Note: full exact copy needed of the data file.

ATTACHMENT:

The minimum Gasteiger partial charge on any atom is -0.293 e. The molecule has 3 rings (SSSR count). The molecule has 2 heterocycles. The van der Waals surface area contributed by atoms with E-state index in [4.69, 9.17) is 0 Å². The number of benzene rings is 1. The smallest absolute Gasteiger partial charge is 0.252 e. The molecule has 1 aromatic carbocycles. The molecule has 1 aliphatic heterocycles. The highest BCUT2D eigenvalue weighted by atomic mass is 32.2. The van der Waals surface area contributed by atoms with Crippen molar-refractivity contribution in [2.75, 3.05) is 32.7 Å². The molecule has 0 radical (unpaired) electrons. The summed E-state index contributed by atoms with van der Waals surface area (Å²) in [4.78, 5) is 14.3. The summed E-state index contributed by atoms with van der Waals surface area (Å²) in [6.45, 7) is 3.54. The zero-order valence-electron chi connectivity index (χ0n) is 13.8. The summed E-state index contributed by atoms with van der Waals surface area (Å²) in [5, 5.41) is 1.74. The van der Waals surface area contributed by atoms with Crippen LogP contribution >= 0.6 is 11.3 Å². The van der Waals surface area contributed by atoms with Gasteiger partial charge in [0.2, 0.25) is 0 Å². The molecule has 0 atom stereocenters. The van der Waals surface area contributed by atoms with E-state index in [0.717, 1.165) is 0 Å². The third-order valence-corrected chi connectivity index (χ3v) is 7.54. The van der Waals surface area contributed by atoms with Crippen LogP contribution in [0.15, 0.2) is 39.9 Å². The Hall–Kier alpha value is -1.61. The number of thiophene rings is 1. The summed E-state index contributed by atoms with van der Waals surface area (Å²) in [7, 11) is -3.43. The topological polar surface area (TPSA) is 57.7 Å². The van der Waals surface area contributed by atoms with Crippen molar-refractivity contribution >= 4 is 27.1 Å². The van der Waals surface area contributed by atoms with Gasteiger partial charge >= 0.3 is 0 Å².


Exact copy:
The minimum Gasteiger partial charge on any atom is -0.293 e. The molecule has 3 rings (SSSR count). The molecule has 2 heterocycles. The van der Waals surface area contributed by atoms with E-state index in [4.69, 9.17) is 0 Å². The number of benzene rings is 1. The smallest absolute Gasteiger partial charge is 0.252 e. The molecule has 1 aromatic carbocycles. The molecule has 1 aliphatic heterocycles. The highest BCUT2D eigenvalue weighted by atomic mass is 32.2. The van der Waals surface area contributed by atoms with Crippen molar-refractivity contribution in [2.75, 3.05) is 32.7 Å². The molecule has 0 radical (unpaired) electrons. The summed E-state index contributed by atoms with van der Waals surface area (Å²) in [4.78, 5) is 14.3. The summed E-state index contributed by atoms with van der Waals surface area (Å²) in [6.45, 7) is 3.54. The zero-order valence-electron chi connectivity index (χ0n) is 13.8. The summed E-state index contributed by atoms with van der Waals surface area (Å²) in [5, 5.41) is 1.74. The van der Waals surface area contributed by atoms with Crippen LogP contribution >= 0.6 is 11.3 Å². The van der Waals surface area contributed by atoms with Gasteiger partial charge in [0.2, 0.25) is 0 Å². The molecule has 0 atom stereocenters. The van der Waals surface area contributed by atoms with E-state index in [0.717, 1.165) is 0 Å². The third-order valence-corrected chi connectivity index (χ3v) is 7.54. The van der Waals surface area contributed by atoms with Crippen LogP contribution in [0.15, 0.2) is 39.9 Å². The Hall–Kier alpha value is -1.61. The number of thiophene rings is 1. The summed E-state index contributed by atoms with van der Waals surface area (Å²) in [7, 11) is -3.43. The topological polar surface area (TPSA) is 57.7 Å². The van der Waals surface area contributed by atoms with Crippen molar-refractivity contribution >= 4 is 27.1 Å². The van der Waals surface area contributed by atoms with Gasteiger partial charge >= 0.3 is 0 Å².